Please cite this article in press as: Choi S-A et al. Isometric hip abduction using a Thera-Band alters gluteus maximus muscle activity and the anterior pelvic tilt angle during bridging exercise. J Electromyogr Kinesiol (2014), http://dx.doi.org/10.1016/j.jelekin.2014.09.005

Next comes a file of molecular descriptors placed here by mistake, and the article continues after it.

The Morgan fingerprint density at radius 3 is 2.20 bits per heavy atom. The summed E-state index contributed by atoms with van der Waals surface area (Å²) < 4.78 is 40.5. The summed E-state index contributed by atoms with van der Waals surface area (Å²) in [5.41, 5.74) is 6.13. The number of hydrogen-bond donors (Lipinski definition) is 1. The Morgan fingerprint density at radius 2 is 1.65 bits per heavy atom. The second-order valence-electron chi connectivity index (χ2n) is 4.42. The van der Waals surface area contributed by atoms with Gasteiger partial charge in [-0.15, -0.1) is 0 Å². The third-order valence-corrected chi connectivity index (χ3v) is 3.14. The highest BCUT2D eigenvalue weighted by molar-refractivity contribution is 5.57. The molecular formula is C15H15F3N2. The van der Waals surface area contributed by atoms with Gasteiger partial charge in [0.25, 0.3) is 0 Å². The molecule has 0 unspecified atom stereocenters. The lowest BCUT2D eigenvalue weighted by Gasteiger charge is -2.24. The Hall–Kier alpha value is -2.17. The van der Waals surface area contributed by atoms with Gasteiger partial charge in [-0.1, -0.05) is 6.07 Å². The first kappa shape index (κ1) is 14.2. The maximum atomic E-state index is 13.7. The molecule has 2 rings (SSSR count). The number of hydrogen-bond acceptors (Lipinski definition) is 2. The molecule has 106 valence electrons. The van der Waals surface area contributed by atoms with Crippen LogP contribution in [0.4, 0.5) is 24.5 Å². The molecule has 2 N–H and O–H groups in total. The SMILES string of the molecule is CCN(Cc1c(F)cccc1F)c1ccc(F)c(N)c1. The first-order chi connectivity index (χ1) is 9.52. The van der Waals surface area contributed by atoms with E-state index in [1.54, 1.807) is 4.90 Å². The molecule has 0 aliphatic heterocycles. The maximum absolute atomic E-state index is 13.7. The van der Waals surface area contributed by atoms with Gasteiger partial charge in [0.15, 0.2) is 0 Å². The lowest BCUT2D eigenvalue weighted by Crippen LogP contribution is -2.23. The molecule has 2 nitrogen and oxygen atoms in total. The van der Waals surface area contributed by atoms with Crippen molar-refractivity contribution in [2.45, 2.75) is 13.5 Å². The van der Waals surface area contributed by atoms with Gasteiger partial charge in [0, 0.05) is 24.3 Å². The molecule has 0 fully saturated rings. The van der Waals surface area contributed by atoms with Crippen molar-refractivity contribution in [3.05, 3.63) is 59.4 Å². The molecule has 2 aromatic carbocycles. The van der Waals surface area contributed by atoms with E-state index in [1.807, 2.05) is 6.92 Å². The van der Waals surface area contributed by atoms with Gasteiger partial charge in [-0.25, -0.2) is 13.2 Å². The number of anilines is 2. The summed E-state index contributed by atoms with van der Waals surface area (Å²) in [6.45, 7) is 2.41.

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such as the GM, HAM, and ES) can affect one another during bridging: increased GM activity could reduce HAM and ES activity. Although GM activity was significantly increased in this study, it failed to elicit significant changes in the GM/HAM and GM/ES ratios between bridging with and without IHA. The unexpected findings in this study may be the result of several differences from previous studies. First, healthy subjects participated in the present study and exhibited HAM or ES activity that was dominant to (or greater than) the GM activity at the beginning of the study. In many previous studies that investigated GM activity during various bridging or prone hip extension exercises in healthy subjects, the mean activity levels of the ES and HAM at baseline (i.e., before the intervention) were less than or similar to the mean value for the GM (Ekstrom et al., 2007, 2008; Kang et al., 2013; Sakamoto et al., 2009). However, because the mean value of HAM and ES muscle activity was about 1.8 and 2.5 times that of the GM, respectively, during bridging without IHA in this study (without intervention or at entry), bridging with IHA would not likely lead to significant decreases in the dominant HAM and ES in a crosssectional study. Second, because a wooden target bar was used to control pelvic lift during bridging, increased activation of the HAM and ES was not likely to occur in the present study. No previous studies have recommended the most appropriate level of pelvic lifting during bridging during bridging can be disadvantageous due to potential overactivation of the already-dominant HAM and ES; thus, a wooden target bar was placed to provide contact, cueing the subjects not to over-lift the pelvis while performing the two types of bridging. However, this valid use of a wooden target bar could have limited the level of the lumbopelvis and consequently might have prevented overactivation of the HAM and ES during bridging. Thus, HAM and ES activity may have differed if the subjects had performed bridging without a wooden target bar. The anterior pelvic tilt angle decreased significantly by 20.5% during bridging with IHA using the Thera-Band, supporting the research hypothesis. Although the change of anterior pelvic tilt angle was small, it could be a meaningful result in consideration of measurement position because anterior pelvic tilt was measured in bridging position in this study. Lembeck et al. (2005) reported that average pelvic tilt angle in the lying position was lower than standing position. Thus, bridging with IHA using a Thera-Band resulted in facilitation of the GM in advance, and the increased GM activity could have contributed to reduce anterior pelvic tilt. In other words, when the femur was fixed, such as bridging position, contraction of the GM induced the pelvis to move posteriorly and decrease anterior pelvic tilt and lumbar lordosis. Many previous studies have emphasized that an important function of the GM is to maintain pelvic stability. Oh et al. (2007) suggested that performance of the abdominal drawing-in maneuver during prone hip extension encouraged activation of the hip extensors while decreasing activation of the ES and reducing the anterior pelvic tilt. They explained that increased GM muscle activity could be affected by biomechanical alterations such as a reduced anterior pelvic tilt. Tateuchi et al. (2012) focused on improvements in hip muscle balance between agonists and antagonists, which could reduce the anterior pelvic tilt. An altered balance in muscle activation, especially a hip flexor (tensor fasciae latae) dominant to the hip extensors (GM and semitendinosus), during prone hip extension resulted in abnormal movement patterns, such as anterior pelvic tilt and excessive lumbar extension. Our study has several limitations. First, measurement errors were likely to have occurred when measuring the pelvic kinematics because this study used only two-dimensional image processing software. A three-dimensional or real-time measuring system will be needed to improve the precision of measurement in future studies. Second, the findings of this study are difficult to generalize